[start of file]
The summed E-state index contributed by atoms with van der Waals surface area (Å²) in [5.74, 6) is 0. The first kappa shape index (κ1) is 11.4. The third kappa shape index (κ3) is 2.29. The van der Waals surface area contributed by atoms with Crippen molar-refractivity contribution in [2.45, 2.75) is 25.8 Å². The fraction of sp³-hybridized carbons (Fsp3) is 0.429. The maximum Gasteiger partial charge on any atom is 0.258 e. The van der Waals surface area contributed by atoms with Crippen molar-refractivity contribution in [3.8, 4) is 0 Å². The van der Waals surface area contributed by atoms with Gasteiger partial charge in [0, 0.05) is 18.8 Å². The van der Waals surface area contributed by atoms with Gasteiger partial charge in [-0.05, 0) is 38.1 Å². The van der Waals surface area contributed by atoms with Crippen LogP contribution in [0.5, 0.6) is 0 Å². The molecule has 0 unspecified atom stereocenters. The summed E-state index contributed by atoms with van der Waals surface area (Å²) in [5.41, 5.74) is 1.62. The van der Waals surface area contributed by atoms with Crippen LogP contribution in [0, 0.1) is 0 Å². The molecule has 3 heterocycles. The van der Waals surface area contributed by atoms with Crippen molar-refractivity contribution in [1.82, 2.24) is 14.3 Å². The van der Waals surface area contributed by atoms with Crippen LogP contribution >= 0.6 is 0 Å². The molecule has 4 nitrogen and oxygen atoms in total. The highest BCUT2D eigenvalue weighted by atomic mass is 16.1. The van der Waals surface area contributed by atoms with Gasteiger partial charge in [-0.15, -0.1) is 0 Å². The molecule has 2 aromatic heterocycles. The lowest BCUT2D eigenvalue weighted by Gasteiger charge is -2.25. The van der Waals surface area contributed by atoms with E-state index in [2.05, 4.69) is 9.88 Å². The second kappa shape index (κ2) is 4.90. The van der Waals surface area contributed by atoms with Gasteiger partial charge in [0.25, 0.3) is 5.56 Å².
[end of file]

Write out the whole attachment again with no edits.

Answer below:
The summed E-state index contributed by atoms with van der Waals surface area (Å²) in [5.74, 6) is 0. The first kappa shape index (κ1) is 11.4. The third kappa shape index (κ3) is 2.29. The van der Waals surface area contributed by atoms with Crippen molar-refractivity contribution in [2.45, 2.75) is 25.8 Å². The fraction of sp³-hybridized carbons (Fsp3) is 0.429. The maximum Gasteiger partial charge on any atom is 0.258 e. The van der Waals surface area contributed by atoms with Crippen molar-refractivity contribution in [3.8, 4) is 0 Å². The van der Waals surface area contributed by atoms with Gasteiger partial charge in [0, 0.05) is 18.8 Å². The van der Waals surface area contributed by atoms with Gasteiger partial charge in [-0.05, 0) is 38.1 Å². The van der Waals surface area contributed by atoms with Crippen LogP contribution in [0.5, 0.6) is 0 Å². The molecule has 0 unspecified atom stereocenters. The summed E-state index contributed by atoms with van der Waals surface area (Å²) in [5.41, 5.74) is 1.62. The van der Waals surface area contributed by atoms with Crippen LogP contribution in [0, 0.1) is 0 Å². The molecule has 3 heterocycles. The van der Waals surface area contributed by atoms with Crippen molar-refractivity contribution in [1.82, 2.24) is 14.3 Å². The van der Waals surface area contributed by atoms with Crippen LogP contribution >= 0.6 is 0 Å². The molecule has 4 nitrogen and oxygen atoms in total. The highest BCUT2D eigenvalue weighted by atomic mass is 16.1. The van der Waals surface area contributed by atoms with Gasteiger partial charge in [-0.15, -0.1) is 0 Å². The molecule has 2 aromatic heterocycles. The lowest BCUT2D eigenvalue weighted by Gasteiger charge is -2.25. The van der Waals surface area contributed by atoms with E-state index in [2.05, 4.69) is 9.88 Å². The second kappa shape index (κ2) is 4.90. The van der Waals surface area contributed by atoms with Gasteiger partial charge in [0.25, 0.3) is 5.56 Å².